Boulder, Co (PRWEB) October 06, 2011
Coal piles may look like dark mounds of soot but software from Ascend Analytics that can pick those piles apart lump by lump may help utilities and merchant generators operating older coal-fired plants manage a sweeping set of new EPA emissions regulations.
And separate the real smoke from the hot air.
The Cross State Air Pollution Rule finalized in July and set to go into effect in January makes knowing the emissions encapsulated in coal more important than ever: the kind of precise information that comes coded into the advanced coal inventory modeling offered by Colorado-based Ascend Analytics, company president and co-founder Gary Dorris says. The high stakes in the new emissions rules make that advanced modeling a business necessity. The CSAPR imposes reductions of 73 percent for SO2 and 54 percent for NOx by 2014 and the Ascend software will peg emissions values for every shovel load of coal, some of those shovels carrying low-sulfur coal that could help plants meet the new targets.
With an emissions market set to open in January, power plant operators are looking at costs that could make older plants without scrubber technology uneconomical. At the same time, claims about which plants will close and when they’d close could be premature, part of a lobbying plan to derail the new regulations, or even a competitive ploy in a grid populated by competing producers, utilities and retailers.
Power companies can’t know the motivations behind every competitor’s plant closure announcement, but they must understand the true impact of CSAPR in relation to the economic competitiveness of their own coal-fired generation.
In some plants, low sulfur coal could be part of a solution for the CSAPR SO2 component, but the answer is often more complex than buying more of a particular grade of coal, Dorris says. “To be an economically competitive coal generator under CSAPR, you need to view all the options, including coal-fuel blending. That pile of coal becomes a lot more complicated than it looks,” Dorris says. “And what comes out of the smokestack is a whole swirling cloud of complexity.”
First plant operators would need to know how much low-sulfur coal they already have in their inventory and how much they might need to buy, a tricky set of calculations when coal is delivered in multiple train loads from multiple locations; Coal piles are not like produce stands with the broccoli and Brussel sprouts securely segregated. Coal piles loom as data-dense aggregates of source, grade, contract pricing, spot price, emission qualities, projected dispatch and storage cost.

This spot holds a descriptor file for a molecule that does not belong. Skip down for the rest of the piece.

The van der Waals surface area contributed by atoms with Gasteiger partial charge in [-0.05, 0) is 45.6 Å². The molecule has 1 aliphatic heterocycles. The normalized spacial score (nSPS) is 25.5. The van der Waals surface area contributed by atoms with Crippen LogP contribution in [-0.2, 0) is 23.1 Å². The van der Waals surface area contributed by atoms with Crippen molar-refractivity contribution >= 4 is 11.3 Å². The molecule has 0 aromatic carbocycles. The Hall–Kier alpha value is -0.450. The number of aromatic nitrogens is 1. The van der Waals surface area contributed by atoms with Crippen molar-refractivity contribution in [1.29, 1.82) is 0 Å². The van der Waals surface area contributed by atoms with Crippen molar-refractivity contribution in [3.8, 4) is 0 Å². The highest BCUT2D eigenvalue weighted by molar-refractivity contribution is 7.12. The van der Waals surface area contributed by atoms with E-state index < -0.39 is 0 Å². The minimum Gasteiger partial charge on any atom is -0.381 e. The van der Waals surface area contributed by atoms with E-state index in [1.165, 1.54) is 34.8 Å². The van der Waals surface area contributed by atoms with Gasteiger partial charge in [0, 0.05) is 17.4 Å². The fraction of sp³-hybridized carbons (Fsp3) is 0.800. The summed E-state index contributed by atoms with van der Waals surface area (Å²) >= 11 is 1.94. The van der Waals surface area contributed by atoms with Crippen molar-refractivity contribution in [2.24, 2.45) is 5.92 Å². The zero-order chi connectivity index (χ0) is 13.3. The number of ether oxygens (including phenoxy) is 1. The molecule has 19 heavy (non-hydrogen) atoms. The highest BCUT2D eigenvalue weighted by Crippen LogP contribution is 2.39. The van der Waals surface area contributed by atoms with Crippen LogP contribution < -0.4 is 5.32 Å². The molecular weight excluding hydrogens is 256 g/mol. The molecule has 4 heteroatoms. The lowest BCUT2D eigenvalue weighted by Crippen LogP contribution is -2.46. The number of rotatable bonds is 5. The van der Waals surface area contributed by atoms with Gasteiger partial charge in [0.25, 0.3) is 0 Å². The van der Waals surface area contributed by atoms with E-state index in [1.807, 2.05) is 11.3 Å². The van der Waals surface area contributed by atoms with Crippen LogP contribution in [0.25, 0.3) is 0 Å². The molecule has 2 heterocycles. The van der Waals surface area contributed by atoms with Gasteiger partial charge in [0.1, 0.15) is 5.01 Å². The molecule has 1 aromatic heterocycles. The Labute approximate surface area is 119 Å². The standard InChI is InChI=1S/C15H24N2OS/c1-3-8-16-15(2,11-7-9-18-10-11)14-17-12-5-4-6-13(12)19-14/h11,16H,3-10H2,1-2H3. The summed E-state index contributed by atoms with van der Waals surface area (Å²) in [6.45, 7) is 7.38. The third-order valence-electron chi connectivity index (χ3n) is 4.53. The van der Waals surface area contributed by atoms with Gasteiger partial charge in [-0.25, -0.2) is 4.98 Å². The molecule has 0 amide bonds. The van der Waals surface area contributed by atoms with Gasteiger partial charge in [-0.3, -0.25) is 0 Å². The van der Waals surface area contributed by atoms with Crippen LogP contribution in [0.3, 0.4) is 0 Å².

Ascend Analytics PowerSimm will take that pile apart lump by lump and reassemble it in a model that gives utility managers a view of all those factors with emissions levels highlighted. While availability of low sulfur coal from Wyoming’s Powder River Basin creates a possible strategy for keeping older coal plants running, increased demand could skew the economics. PowerSimm users would be able to see a costs-and-benefits panorama encompassing the emissions market and scrubber technology investments set against years-ahead price curves for the low-sulfur coal.
With power industry lobbyists targeting the CSAPR mandates, utilities and generators have announced coal plant closures in many of the 27 states covered by the new rules. How many of the plant closures threats are real and how closely the operators have examined the underlying economics remains unknown. “Without strong simulations for emissions and confident price curves on low-sulfur coal, it’s hard to say which plants really need to close,” Dorris says. “Until you see the whole picture with all the details tabulated, you can’t really know the economics.”
When the SO2 and NOX rules go into effect, in their present form or with waivers and compromise, the posturing will end. Power executives will need to look at every pixel on every spreadsheet.
But they won’t have to turn over every lump in every pile of coal, Dorris says. Ascend Analytics has software for that.